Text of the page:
Two months after the Trump administration announced it would open no more of Florida's coast to oil drilling, U.S. government agencies will meet with their counterparts from Cuba about protecting the state's shores from oil spills there.
The State Department confirmed to the Tampa Bay Times that the talks will take place in March in Broward County.
The discussions come under an accord signed by the Obama administration for the two nations to work together on containing and cleaning any oil spills within one country's borders that threatens the other.
An oil spill in Cuban waters could reach the Florida Keys in under a week.
And the worry is mutual.
"Cubans have as great a concern about spill pollution arriving from a U.S. accident in the Gulf of Mexico as Florida does about a spill arriving from Cuba," said Lee Hunt, an oil drilling consultant based in Houston.
A case in point was the Deepwater Horizon blowout in April 2010 off the coast of Louisiana that killed 11 and sent more than 200 million gallons of oil into the gulf.
The occasion of the March meeting is the Model for International Cooperation conference, held every three years by consultant Petty's firm Hunt Petty as a way for public and private sector representatives from the two countries to discuss oil spill prevention and preparation.
The conference is March 5 and 6 at Nova Southeastern University. The leaders who can hammer out any government oil spill protocol already were attending the conference and decided to stay in town longer for meetings together behind closed doors.
The State Department said two days were set aside after the conference.
Hunt expects any agreement to spell out how the two nations will handle oil spill considerations such as air and sea traffic control, joint military exercises and military personnel.
Within two years of approving the protocol, Hunt estimates, the countries could begin conducting exercises together.
The bilateral meeting is among several in recent months that involve the United States and Cuba, on topics that also include money laundering, trafficking in humans and drugs, and counter-terrorism.
They come as the Trump administration has pulled back on some of the moves toward normalization with begun under President Barack Obama after five decades of isolation rooted in the Cold War.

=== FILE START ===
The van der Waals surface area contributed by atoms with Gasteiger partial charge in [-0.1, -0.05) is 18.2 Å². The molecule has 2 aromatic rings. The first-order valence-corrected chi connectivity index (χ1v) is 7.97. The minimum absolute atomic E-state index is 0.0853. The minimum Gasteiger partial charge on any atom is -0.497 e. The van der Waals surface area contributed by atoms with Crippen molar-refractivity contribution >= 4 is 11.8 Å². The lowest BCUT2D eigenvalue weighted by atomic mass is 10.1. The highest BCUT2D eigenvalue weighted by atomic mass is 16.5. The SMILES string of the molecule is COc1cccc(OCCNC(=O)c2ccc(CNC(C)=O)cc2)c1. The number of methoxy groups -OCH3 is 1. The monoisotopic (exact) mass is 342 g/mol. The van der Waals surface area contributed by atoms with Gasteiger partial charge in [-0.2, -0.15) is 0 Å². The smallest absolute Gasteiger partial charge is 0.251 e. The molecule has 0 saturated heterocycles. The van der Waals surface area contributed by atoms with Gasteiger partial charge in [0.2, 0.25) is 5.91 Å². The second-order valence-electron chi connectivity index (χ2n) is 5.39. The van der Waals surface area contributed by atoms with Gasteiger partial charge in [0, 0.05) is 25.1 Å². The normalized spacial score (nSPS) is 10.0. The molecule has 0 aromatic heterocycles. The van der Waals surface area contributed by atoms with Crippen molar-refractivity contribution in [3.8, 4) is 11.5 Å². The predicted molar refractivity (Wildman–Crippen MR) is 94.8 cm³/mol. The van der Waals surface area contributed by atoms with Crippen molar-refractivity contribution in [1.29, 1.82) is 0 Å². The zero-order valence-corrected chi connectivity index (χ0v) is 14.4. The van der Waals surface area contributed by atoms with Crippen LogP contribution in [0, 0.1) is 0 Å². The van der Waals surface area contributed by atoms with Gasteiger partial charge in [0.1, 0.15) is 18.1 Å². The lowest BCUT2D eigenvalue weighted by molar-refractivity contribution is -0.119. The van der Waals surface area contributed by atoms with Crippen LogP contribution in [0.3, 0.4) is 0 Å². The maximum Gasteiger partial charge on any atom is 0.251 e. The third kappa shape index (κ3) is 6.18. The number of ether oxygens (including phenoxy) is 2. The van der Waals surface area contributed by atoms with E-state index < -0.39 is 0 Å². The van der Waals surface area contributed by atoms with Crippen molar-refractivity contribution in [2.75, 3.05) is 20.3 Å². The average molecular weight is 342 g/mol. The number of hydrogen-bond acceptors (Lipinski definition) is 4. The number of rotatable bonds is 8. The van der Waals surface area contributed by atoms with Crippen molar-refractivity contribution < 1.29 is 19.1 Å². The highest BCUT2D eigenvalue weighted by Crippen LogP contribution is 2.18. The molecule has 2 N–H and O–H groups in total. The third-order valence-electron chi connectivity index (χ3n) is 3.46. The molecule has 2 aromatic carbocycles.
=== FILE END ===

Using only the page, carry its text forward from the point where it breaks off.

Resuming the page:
Considering renewed U.S. interest in offshore drilling, the oil meeting is timely, said Dan Whittle, who directs the New York-based Environmental Defense Fund's marine and coastal conservation projects in Cuba,
Much of Florida's waters, including all those within 235 miles of the Tampa Bay area, are unavailable to drilling, protected by a moratorium through 2022.
In early January, the Trump administration proposed opening all available U.S. coastal waters to oil exploration. But days later, Florida governor and Trump ally Rick Scott intervened in a successful attempt to have the state exempted.
Any blocks of submerged Florida land that was unavailable for drilling before Trump was sworn into office appears to remain unavailable now, said Brian Petty, Hunt's partner.
But on March 21, a sale is scheduled of lands approved for drilling during the Obama administration — 77 million acres in Gulf Coast waters along the coasts of the Florida Panhandle, as well as Texas, Louisiana, Mississippi and Alabama.
These areas will include a "small slice" of 944,000 acres stretching from a point as close as 100 miles from Pensacola's shores to several hundred miles off Fort Walton Beach, according to the U.S. Bureau of Ocean Energy Management, a division of the Interior Department.
Exploration isn't expected in these areas for another four years, Hunt said.
As far as they are from Cuba, off the southern end of Florida, currents from spills off the Panhandle still could sweep oil into the waters of the island nation, Hunt said.
Cuba has come up dry so far in exploratory drilling among its submerged lands, expected to contain some 20 billion barrels of oil.
More exploration is expected but has been limited by the island's struggling economy, the low cost of oil and a U.S. embargo that limits the number of rigs available for use there.
Hunt estimates it could be two to four years before Cuba finds a partner willing to work with the nation on such a risky and expensive undertaking.
Still, Whittle with the Environmental Defense Fund said action must be taken now to protect the nations later.
"In the current climate, either side could have walked away and nothing could have happened," Whittle said. "I'm glad they decided to get together."
Contact Paul Guzzo at firstname.lastname@example.org. Follow @PGuzzoTimes.